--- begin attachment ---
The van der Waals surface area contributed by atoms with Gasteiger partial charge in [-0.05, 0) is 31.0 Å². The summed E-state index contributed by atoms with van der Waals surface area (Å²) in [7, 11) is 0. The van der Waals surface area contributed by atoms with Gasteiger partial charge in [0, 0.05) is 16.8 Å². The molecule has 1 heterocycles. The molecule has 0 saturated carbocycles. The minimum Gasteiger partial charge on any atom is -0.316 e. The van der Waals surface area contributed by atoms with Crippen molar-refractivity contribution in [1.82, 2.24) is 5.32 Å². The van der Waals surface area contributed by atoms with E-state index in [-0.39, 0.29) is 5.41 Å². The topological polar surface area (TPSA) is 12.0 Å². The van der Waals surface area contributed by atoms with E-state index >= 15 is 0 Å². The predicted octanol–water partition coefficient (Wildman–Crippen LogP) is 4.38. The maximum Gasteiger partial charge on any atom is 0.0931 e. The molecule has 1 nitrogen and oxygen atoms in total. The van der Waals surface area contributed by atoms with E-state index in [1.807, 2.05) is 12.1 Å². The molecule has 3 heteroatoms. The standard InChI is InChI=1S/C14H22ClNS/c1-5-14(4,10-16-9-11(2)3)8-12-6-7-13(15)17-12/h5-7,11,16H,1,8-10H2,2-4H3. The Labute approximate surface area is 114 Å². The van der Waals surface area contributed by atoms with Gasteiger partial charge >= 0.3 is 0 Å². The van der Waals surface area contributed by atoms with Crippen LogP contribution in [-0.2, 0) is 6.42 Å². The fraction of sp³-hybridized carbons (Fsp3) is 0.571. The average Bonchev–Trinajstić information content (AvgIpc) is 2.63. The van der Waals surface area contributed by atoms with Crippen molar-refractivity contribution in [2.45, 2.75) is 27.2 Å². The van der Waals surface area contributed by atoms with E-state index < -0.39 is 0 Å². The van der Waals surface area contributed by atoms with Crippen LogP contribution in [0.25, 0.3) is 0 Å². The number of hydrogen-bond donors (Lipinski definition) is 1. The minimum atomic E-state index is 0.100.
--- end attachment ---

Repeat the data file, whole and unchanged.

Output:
The van der Waals surface area contributed by atoms with Gasteiger partial charge in [-0.05, 0) is 31.0 Å². The summed E-state index contributed by atoms with van der Waals surface area (Å²) in [7, 11) is 0. The van der Waals surface area contributed by atoms with Gasteiger partial charge in [0, 0.05) is 16.8 Å². The molecule has 1 heterocycles. The molecule has 0 saturated carbocycles. The minimum Gasteiger partial charge on any atom is -0.316 e. The van der Waals surface area contributed by atoms with Crippen molar-refractivity contribution in [1.82, 2.24) is 5.32 Å². The van der Waals surface area contributed by atoms with E-state index in [-0.39, 0.29) is 5.41 Å². The topological polar surface area (TPSA) is 12.0 Å². The van der Waals surface area contributed by atoms with E-state index >= 15 is 0 Å². The predicted octanol–water partition coefficient (Wildman–Crippen LogP) is 4.38. The maximum Gasteiger partial charge on any atom is 0.0931 e. The molecule has 1 nitrogen and oxygen atoms in total. The van der Waals surface area contributed by atoms with E-state index in [1.807, 2.05) is 12.1 Å². The molecule has 3 heteroatoms. The standard InChI is InChI=1S/C14H22ClNS/c1-5-14(4,10-16-9-11(2)3)8-12-6-7-13(15)17-12/h5-7,11,16H,1,8-10H2,2-4H3. The Labute approximate surface area is 114 Å². The van der Waals surface area contributed by atoms with Gasteiger partial charge >= 0.3 is 0 Å². The van der Waals surface area contributed by atoms with Crippen LogP contribution in [-0.2, 0) is 6.42 Å². The fraction of sp³-hybridized carbons (Fsp3) is 0.571. The average Bonchev–Trinajstić information content (AvgIpc) is 2.63. The van der Waals surface area contributed by atoms with Crippen molar-refractivity contribution in [2.45, 2.75) is 27.2 Å². The van der Waals surface area contributed by atoms with E-state index < -0.39 is 0 Å². The van der Waals surface area contributed by atoms with Crippen LogP contribution in [0.25, 0.3) is 0 Å². The number of hydrogen-bond donors (Lipinski definition) is 1. The minimum atomic E-state index is 0.100.